Environmental Systems Laboratory

Image : Ocean Acidification: A Risky Shell Game

Articles and Interviews about research that has taken place at ESL past and present.

Ries and WHOI colleagues Anne Cohen and Dan McCorkle kept conchs (Strombus alatus) in seawater under different levels of atmospheric carbon dioxide (CO2) to see how their shells were affected by the increased ocean acidity caused by elevated CO2. On the left, a conch from seawater under today's CO2 levels (400 parts per million, or ppm) has a normal shell, with normal bumpy protuberances. The conch on the right, reared under very high CO2 conditions (2,850 ppm), has a shell that has begun to deteriorate, its protuberances dissolved away in the more acidic seawater. (Photo by Tom Kleindinst, Woods Hole Oceanographic Institution)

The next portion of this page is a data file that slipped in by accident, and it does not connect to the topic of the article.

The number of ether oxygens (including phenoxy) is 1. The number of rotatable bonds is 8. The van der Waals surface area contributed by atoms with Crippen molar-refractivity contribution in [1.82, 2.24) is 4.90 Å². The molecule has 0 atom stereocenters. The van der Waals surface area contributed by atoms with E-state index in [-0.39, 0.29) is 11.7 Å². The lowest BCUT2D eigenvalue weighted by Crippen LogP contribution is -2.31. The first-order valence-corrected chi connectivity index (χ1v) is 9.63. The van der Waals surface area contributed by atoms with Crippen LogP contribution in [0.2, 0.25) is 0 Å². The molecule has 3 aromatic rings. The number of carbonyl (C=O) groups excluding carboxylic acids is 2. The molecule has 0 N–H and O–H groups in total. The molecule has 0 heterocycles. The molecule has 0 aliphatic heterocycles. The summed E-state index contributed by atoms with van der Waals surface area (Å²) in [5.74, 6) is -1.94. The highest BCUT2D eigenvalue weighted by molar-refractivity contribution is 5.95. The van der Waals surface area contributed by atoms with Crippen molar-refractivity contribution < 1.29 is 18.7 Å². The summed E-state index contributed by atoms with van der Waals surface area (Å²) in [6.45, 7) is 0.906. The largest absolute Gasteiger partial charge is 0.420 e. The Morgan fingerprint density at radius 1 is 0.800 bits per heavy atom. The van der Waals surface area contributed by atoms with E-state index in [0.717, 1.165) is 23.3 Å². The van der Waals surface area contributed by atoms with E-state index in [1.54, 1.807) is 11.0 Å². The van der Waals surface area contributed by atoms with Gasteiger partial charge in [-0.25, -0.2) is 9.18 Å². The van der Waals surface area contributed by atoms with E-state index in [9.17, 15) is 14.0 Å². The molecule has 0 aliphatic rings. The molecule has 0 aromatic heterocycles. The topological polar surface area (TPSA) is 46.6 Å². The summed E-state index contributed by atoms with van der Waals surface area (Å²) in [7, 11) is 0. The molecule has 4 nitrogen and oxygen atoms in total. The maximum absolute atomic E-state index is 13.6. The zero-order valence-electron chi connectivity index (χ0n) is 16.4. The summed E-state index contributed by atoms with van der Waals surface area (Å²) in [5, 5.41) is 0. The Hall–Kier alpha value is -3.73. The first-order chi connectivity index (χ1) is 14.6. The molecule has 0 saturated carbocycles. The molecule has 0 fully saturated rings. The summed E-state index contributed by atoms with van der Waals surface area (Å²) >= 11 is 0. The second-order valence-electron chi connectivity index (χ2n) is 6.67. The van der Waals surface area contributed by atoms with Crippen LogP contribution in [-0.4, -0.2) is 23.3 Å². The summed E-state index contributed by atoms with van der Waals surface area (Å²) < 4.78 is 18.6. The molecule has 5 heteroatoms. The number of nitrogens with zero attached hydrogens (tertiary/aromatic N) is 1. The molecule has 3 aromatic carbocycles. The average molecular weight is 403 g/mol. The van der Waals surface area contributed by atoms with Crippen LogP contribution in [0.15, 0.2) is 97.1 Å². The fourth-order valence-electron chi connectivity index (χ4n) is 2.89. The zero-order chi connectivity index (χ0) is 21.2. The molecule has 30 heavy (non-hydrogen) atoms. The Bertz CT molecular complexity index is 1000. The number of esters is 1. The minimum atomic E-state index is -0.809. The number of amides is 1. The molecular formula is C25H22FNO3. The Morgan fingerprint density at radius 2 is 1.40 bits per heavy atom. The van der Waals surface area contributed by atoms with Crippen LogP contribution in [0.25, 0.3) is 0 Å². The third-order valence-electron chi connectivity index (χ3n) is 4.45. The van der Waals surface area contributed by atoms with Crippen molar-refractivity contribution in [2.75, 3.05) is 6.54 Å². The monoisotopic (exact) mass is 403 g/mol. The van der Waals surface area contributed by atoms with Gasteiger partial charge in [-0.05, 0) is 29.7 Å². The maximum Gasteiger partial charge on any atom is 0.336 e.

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Last updated: March 23, 2016